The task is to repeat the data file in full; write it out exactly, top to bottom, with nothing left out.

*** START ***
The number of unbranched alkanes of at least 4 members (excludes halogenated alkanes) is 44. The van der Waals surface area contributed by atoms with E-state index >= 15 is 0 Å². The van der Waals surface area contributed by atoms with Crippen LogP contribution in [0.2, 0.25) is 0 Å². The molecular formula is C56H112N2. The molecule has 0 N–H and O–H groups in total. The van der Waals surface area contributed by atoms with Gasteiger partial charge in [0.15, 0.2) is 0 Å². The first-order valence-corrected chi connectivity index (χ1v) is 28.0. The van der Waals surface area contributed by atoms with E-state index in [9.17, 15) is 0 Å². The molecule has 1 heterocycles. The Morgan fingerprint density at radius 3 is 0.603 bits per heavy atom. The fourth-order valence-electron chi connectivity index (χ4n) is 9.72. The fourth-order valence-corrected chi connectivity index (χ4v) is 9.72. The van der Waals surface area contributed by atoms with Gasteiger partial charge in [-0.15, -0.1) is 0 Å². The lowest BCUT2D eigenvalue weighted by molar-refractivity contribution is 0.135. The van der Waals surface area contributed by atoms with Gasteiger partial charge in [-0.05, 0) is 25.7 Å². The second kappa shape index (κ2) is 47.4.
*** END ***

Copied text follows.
The number of unbranched alkanes of at least 4 members (excludes halogenated alkanes) is 44. The van der Waals surface area contributed by atoms with E-state index >= 15 is 0 Å². The van der Waals surface area contributed by atoms with Crippen LogP contribution in [0.2, 0.25) is 0 Å². The molecular formula is C56H112N2. The molecule has 0 N–H and O–H groups in total. The van der Waals surface area contributed by atoms with Gasteiger partial charge in [0.15, 0.2) is 0 Å². The first-order valence-corrected chi connectivity index (χ1v) is 28.0. The van der Waals surface area contributed by atoms with E-state index in [9.17, 15) is 0 Å². The molecule has 1 heterocycles. The Morgan fingerprint density at radius 3 is 0.603 bits per heavy atom. The fourth-order valence-electron chi connectivity index (χ4n) is 9.72. The fourth-order valence-corrected chi connectivity index (χ4v) is 9.72. The van der Waals surface area contributed by atoms with Gasteiger partial charge in [-0.15, -0.1) is 0 Å². The lowest BCUT2D eigenvalue weighted by molar-refractivity contribution is 0.135. The van der Waals surface area contributed by atoms with Gasteiger partial charge in [-0.05, 0) is 25.7 Å². The second kappa shape index (κ2) is 47.4.